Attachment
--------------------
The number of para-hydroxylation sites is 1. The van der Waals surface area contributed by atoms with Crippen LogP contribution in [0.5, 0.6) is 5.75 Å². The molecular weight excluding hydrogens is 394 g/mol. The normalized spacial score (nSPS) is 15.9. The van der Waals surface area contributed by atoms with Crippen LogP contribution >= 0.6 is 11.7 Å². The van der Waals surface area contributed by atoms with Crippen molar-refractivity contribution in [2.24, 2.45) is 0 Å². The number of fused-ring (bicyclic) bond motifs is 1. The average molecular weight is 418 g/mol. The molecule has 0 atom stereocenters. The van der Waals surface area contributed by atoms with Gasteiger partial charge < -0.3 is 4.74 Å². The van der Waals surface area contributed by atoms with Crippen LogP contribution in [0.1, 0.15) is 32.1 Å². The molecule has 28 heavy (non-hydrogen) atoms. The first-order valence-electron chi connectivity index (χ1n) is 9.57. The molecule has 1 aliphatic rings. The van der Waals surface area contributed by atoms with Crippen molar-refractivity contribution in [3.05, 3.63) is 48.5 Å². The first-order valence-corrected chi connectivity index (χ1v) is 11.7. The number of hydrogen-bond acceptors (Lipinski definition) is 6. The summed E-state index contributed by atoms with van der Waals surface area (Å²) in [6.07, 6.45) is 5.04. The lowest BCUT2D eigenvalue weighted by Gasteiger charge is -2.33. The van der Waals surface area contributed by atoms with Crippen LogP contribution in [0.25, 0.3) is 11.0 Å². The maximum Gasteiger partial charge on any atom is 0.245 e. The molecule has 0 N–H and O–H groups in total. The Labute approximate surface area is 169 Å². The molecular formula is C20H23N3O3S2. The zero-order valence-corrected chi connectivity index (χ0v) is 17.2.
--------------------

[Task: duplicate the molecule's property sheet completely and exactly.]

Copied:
The number of para-hydroxylation sites is 1. The van der Waals surface area contributed by atoms with Crippen LogP contribution in [0.5, 0.6) is 5.75 Å². The molecular weight excluding hydrogens is 394 g/mol. The normalized spacial score (nSPS) is 15.9. The van der Waals surface area contributed by atoms with Crippen LogP contribution >= 0.6 is 11.7 Å². The van der Waals surface area contributed by atoms with Crippen molar-refractivity contribution in [2.24, 2.45) is 0 Å². The number of fused-ring (bicyclic) bond motifs is 1. The average molecular weight is 418 g/mol. The molecule has 0 atom stereocenters. The van der Waals surface area contributed by atoms with Gasteiger partial charge < -0.3 is 4.74 Å². The van der Waals surface area contributed by atoms with Crippen LogP contribution in [0.1, 0.15) is 32.1 Å². The molecule has 28 heavy (non-hydrogen) atoms. The first-order valence-electron chi connectivity index (χ1n) is 9.57. The molecule has 1 aliphatic rings. The van der Waals surface area contributed by atoms with Crippen molar-refractivity contribution in [3.05, 3.63) is 48.5 Å². The first-order valence-corrected chi connectivity index (χ1v) is 11.7. The number of hydrogen-bond acceptors (Lipinski definition) is 6. The summed E-state index contributed by atoms with van der Waals surface area (Å²) in [6.07, 6.45) is 5.04. The lowest BCUT2D eigenvalue weighted by Gasteiger charge is -2.33. The van der Waals surface area contributed by atoms with Crippen LogP contribution in [0.25, 0.3) is 11.0 Å². The maximum Gasteiger partial charge on any atom is 0.245 e. The molecule has 0 N–H and O–H groups in total. The Labute approximate surface area is 169 Å². The molecular formula is C20H23N3O3S2. The zero-order valence-corrected chi connectivity index (χ0v) is 17.2.